2 min read
Auto Insurance Coverage: Understanding the Declarations Page
Scott Johnson Jan 11, 2021 12:00:00 AM
Insurance policies can be confusing. If you’ve looked at your auto insurance policy declarations page, you may see a jumble of numbers and abbreviations. For example, under the “Coverage” portion of the document you may see something like this:
So what does this all mean? Let’s go through each one to decipher exactly what you're purchasing when you pay your monthly insurance premiums.
The liability portion of your policy covers damages that you cause to others because of your own negligence. You might have guessed from the name that bodily injury covers injuries that you cause to other people. In the example above, the customer has purchased enough coverage so that each person they have harmed can receive up to $100,000 in compensation. At the same time, regardless of how many people were harmed, the insurance will only pay out a maximum of $300,000 towards damages related to any one accident. $300,000 may seem like a lot of money. However, the medical bills of a person severely injured in an auto accident can easily exceed the $100,000 limit by themselves, without even taking into account the person’s underlying claim for pain and suffering.
The property damage listed under the liability portion of the policy covers damages to others’ property that you have caused through your own negligence. The example above covers up to $100,000 in property damage per accident, which could be critical if multiple vehicles are involved in one accident. You don’t have to hit a BMW to reach the limits of your coverage.
Comprehensive and collision coverage are related to damages caused to the vehicle listed on the policy. Collision covers damages related to a car crash, regardless of who is at fault for the accident. Comprehensive covers things unrelated to a car crash, such as vehicle theft, or damage caused by hail, fire, or vandalism. Damage caused by striking a deer in the road may fall under this portion of the policy also. The example policy will pay for all of the damage (the “actual cash value”) after the policyholder pays their $500 deductible.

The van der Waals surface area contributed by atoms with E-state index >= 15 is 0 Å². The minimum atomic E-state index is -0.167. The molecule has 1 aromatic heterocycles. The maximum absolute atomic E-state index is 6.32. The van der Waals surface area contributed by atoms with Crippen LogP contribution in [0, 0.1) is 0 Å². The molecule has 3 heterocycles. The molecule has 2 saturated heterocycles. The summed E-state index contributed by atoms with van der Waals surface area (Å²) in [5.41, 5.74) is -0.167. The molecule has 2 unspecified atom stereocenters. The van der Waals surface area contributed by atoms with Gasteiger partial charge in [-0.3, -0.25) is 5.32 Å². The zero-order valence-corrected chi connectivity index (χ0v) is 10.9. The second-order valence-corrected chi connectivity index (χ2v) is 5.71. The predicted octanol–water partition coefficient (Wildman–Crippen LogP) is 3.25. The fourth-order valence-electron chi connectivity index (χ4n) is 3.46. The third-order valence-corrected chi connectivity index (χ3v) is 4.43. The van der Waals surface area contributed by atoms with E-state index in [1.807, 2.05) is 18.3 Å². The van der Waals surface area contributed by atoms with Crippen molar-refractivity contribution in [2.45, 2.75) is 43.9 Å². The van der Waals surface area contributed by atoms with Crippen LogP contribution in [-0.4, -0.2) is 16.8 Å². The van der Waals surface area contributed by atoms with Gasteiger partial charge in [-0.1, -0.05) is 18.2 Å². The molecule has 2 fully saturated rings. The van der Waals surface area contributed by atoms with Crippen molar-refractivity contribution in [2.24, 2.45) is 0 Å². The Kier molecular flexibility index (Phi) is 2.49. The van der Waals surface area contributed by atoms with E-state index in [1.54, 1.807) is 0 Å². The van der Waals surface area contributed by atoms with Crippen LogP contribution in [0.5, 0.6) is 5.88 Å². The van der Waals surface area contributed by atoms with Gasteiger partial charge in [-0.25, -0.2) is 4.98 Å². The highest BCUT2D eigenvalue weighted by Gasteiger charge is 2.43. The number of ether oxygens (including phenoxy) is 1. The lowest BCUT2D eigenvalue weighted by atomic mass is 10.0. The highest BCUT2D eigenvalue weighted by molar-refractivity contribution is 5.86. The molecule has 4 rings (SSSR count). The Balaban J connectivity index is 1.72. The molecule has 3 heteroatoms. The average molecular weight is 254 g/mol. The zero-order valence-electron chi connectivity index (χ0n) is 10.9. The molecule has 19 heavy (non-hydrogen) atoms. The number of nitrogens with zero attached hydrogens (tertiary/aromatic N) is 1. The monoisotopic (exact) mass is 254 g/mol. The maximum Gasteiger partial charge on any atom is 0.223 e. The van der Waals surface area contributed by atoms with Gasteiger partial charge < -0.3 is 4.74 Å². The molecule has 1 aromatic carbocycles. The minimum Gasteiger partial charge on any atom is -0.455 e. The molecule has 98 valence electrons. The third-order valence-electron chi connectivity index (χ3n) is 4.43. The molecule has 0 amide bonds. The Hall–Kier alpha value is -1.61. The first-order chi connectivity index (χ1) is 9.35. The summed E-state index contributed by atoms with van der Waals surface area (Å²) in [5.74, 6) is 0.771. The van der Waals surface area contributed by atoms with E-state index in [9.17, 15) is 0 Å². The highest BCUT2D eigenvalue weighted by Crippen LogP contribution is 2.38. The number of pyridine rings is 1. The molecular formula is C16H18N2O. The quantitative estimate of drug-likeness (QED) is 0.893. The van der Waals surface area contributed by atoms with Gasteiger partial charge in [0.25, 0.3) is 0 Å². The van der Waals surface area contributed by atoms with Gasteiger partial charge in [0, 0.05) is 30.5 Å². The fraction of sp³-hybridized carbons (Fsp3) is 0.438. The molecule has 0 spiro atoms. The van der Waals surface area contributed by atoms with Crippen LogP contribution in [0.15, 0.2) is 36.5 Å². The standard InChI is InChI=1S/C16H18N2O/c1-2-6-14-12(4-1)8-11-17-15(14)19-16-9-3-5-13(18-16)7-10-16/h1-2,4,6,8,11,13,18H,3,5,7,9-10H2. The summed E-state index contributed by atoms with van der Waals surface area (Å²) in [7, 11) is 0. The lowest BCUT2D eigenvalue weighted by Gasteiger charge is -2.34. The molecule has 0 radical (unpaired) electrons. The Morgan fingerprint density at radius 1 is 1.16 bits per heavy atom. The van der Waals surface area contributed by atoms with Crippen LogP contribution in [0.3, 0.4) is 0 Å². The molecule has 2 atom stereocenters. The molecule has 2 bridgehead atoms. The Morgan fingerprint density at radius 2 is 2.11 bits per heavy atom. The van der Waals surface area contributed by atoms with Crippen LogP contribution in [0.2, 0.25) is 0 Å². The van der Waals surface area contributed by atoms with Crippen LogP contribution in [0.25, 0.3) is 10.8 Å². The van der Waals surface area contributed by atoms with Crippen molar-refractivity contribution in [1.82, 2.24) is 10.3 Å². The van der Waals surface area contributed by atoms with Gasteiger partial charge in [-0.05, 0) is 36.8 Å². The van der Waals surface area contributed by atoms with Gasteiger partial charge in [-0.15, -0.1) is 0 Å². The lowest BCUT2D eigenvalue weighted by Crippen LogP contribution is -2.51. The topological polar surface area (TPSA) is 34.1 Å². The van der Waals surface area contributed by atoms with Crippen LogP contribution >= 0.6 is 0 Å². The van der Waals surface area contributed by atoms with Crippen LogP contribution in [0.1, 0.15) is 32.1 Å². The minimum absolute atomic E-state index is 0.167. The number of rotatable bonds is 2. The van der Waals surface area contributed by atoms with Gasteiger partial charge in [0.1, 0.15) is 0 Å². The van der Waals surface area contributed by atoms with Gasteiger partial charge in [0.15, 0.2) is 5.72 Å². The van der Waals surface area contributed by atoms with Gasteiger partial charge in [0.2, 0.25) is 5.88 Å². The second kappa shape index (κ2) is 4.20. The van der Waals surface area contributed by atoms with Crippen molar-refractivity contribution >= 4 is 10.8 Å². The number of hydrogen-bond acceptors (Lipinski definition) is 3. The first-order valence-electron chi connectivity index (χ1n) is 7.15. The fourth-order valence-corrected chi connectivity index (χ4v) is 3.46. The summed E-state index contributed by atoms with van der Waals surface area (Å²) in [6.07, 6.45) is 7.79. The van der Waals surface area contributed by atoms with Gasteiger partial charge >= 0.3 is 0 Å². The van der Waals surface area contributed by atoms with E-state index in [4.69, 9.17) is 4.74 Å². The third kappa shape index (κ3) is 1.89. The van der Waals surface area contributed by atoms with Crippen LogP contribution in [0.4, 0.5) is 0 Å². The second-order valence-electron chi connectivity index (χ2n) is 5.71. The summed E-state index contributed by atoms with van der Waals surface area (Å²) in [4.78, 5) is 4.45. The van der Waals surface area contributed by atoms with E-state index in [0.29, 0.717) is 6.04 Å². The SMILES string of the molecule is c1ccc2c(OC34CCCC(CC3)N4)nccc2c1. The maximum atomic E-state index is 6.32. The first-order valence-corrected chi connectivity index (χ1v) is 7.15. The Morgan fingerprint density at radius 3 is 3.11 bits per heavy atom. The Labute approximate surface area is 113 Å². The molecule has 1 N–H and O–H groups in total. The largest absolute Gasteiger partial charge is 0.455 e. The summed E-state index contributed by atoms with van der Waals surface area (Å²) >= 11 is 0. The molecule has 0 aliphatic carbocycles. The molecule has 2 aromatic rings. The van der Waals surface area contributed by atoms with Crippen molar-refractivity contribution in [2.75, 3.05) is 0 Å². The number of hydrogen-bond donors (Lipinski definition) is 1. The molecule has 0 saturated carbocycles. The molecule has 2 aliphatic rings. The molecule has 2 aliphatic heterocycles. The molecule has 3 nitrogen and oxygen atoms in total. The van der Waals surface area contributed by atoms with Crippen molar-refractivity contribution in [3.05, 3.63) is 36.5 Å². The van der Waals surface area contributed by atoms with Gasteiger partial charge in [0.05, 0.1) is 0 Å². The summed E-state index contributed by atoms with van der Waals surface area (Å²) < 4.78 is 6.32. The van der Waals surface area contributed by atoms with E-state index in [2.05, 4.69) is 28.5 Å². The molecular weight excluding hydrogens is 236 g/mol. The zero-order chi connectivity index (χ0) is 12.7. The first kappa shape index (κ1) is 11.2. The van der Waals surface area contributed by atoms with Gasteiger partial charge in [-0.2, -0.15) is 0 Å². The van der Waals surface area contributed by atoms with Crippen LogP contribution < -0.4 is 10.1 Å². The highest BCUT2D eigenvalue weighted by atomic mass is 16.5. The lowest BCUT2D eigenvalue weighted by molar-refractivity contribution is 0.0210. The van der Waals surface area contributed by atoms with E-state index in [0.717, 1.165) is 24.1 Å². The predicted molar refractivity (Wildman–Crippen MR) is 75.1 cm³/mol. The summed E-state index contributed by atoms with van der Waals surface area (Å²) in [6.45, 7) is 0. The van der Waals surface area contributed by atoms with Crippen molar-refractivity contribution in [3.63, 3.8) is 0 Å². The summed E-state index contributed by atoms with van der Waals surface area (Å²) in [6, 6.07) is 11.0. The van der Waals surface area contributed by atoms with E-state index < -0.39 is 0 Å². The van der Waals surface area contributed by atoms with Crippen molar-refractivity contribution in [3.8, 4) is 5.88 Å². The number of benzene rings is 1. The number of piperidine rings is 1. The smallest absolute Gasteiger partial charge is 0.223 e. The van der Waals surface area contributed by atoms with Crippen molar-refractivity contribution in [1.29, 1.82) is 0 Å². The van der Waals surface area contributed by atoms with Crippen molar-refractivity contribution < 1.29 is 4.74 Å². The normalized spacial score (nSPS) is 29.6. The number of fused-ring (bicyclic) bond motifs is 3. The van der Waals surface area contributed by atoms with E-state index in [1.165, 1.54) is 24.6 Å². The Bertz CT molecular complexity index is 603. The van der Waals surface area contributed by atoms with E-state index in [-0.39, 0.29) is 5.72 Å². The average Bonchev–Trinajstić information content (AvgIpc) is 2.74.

The next section deals with the UM/UIM portion of the policy. UM stands for Uninsured Motorist. It’s unfortunate that some people either cannot afford or choose not to pay for insurance coverage. If a driver with no insurance causes an accident, your insurance will step in and handle your bodily injury claim the same as any other. Our example policy carries the same limits as the Liability/Bodily Injury portion - $100,000 for each person in your vehicle, up to a total of $300,000 for all the people in your vehicle at the time of the accident.
UIM stands for Underinsured Motorist. An underinsured motorist is one who causes an accident but does not carry enough liability coverage on their own policy to cover all of your damages. UIM coverage is indispensable if you are unlucky enough to get seriously hurt in an accident. Minnesota State law sets minimum mandatory liability coverage at $30,000 per person and $60,000 per accident. If you are seriously injured by a driver with minimum coverage, it’s likely their policy will not even come close to covering your medical bills. But if you have good UIM coverage, it doesn’t matter how little coverage the at-fault driver carries.
The ins and outs of insurance coverage can be confusing. If you were injured in an auto accident and you have questions about insurance coverage, please call Aaron Ferguson Law at 651-493-0426 to schedule a free consultation.